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The PhD Diaries: Identities in Transformation

The PhD Diaries is a series of pieces written by PhD candidates who work in areas associated with the Identities in Transformation research theme. Over the course of several weeks, they will examine their relationship with their research and how it has changed them. Autumn Brown is a PhD researcher with Science Gallery Dublin and the School of Education. Her research explores how art, science and society shape one another

"I imagine"

I imagine there are birdhouses inside my head.

In each birdhouse lives an expert that’s been carefully cultivated and nurtured through the years. The scientist, the poet, the activist, the musician, the fighter, the diver, the getaway driver…

A PhD is one way to make an expert, but it’s far from the only way or even the best.

Every day my village of various experts descend from their perches to discuss, debate, and help me navigate the world. They gather on common ground, give me the names of things, keep me calm, summon hypotheses, and imagine solutions.  

Rarely do I call on one expert alone.

This idea (sketched out in a journal some years ago) has helped me understand and articulate the value of expertise developed outside the academy. It’s deepened my awareness of the ways we all make sense of the world.

It has also helped me duck the monikers of both “specialist” and “generalist”. My knowledge and experiences are not topical. The lessons I learn run deep enough to become a part of me.

In the 19th century borders were carved across areas of study and disciplines were formed. Biology. History. Physics. Philosophy. Over time, each became more insular. They developed their own values, methods, philosophies and languages.

Like a real-world (ivory) Tower of Babel, we lost the ability to communicate, and the wild expanse of knowledge became a series of fenced-in plots. Everything and everyone assigned a name, category and number. Hierarchies emerged and science broadly became synonymous with objectivity.

As if scientists themselves were hatched outside of culture and time.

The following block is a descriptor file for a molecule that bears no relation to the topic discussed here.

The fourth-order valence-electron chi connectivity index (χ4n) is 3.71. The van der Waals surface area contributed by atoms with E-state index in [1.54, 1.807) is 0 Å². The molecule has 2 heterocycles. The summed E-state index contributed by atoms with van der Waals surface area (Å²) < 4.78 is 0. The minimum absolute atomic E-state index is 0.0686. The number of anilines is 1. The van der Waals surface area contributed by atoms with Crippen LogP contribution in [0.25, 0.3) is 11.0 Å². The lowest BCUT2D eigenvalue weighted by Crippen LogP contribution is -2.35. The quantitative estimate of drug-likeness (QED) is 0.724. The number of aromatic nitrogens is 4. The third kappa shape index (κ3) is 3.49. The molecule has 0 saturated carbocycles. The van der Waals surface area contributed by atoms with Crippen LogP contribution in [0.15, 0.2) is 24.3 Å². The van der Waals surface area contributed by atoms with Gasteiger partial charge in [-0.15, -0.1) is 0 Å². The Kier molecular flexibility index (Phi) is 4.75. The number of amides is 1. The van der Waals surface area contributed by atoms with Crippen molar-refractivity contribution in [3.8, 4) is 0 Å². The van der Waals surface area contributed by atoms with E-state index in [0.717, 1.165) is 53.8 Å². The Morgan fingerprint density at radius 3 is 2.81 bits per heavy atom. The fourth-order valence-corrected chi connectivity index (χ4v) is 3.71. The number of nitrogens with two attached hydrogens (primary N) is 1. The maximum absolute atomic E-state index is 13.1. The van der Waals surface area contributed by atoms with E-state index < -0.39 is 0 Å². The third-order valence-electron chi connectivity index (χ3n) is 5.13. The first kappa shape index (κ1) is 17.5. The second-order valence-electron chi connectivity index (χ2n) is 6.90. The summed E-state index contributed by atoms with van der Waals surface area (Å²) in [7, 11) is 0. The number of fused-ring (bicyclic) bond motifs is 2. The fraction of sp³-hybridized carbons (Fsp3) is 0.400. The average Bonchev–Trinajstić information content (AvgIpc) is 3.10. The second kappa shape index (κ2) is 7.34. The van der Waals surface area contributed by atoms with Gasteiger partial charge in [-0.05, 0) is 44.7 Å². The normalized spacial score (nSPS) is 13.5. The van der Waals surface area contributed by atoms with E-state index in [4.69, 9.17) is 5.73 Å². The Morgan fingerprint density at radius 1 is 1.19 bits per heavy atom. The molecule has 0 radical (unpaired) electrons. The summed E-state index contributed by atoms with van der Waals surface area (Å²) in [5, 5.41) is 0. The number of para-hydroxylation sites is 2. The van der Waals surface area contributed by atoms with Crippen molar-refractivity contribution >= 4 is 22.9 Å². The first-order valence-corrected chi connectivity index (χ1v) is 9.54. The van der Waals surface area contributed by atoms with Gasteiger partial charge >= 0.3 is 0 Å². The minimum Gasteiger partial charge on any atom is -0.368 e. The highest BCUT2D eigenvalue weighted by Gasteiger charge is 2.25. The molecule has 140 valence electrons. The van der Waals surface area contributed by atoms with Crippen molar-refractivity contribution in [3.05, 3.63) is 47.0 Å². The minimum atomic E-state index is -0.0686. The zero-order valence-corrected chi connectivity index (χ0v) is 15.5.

Now we’re hollering over the garden walls and pulling down the fences again. The research shaking up the world right now happens at the edgelands and liminal spaces between and across disciplines.

I nurture these in-betweens inside myself and am drawn to those places out in the real world which reflect this border crossing. Places like Science Gallery Dublin and the Long Room Hub.

A new birdhouse is under construction and a new resident will soon move in: the art-science expert.

My identity is no more wrapped up in my PhD than in any of my other experiences. My research is a reflection of my values, beliefs, and the way I go about exploring my corner of the universe.

I value kindness and meaningful collaboration. The bone-deep practical work of knowing and respecting others who are unlike me. Working well with the differences and holding space for marginalized voices to be heard and heeded.

I believe in the power of science to get us closer to the capital-T Truth of things. And I believe everyone has something essential to contribute to that process.

I explore through a combination of art and science. When I struggle to understand something, I draw pictures to explain it to myself and others. If science gets me to a truth, art helps me find the meaning. Art and science are our most powerful forms of inquiry, and both depend on imagination.

Science Gallery Dublin is my laboratory. It sits at the physical and ideological crossroads of art and science and I’d like to know what happens there. Can we create strong inclusive spaces for folks to come together, ask questions and make things? How might this impact the way we see ourselves? How might this impact the future we want, ask for, and design? Is this art-science approach a more inclusive way to go about research and innovation?

I am interested in what you imagine. I want to know what infinite towers, cities, birdhouses or wilds live inside of you, and how these landscapes could shape our future. 

I was myself before this PhD, I will be myself after. This process has reaffirmed a few things though:

  1. The stories we tell ourselves are every bit as important as the stories we tell each other.
  2. Sleep well without guilt. Revolutions require rest.
  3. And hold tight to hope. It may be more valuable than certainty.

In the first moments of every morning I lay in bed gently nudging the experts awake. Getting ready for another day of poking around the universe.

How does the work begin?

I imagine…

Autumn Brown

Autumn Brown is a PhD researcher with Science Gallery Dublin and the School of Education. Her research explores how art, science and society shape one another. She’s particularly interested in where knowledge is made and who is not in the room when it happens. Her work explores how this process might be changed in spaces like Science Gallery Dublin where new ideas are prototyped and available for commentary and critique. Autumn has a background in immunology and oncology research at UNC Chapel Hill. She also holds a Master’s degree in Science Communication and Public Engagement from the University of Edinburgh and most recently worked as the Social Media Manager for Woods Hole Oceanographic Institution.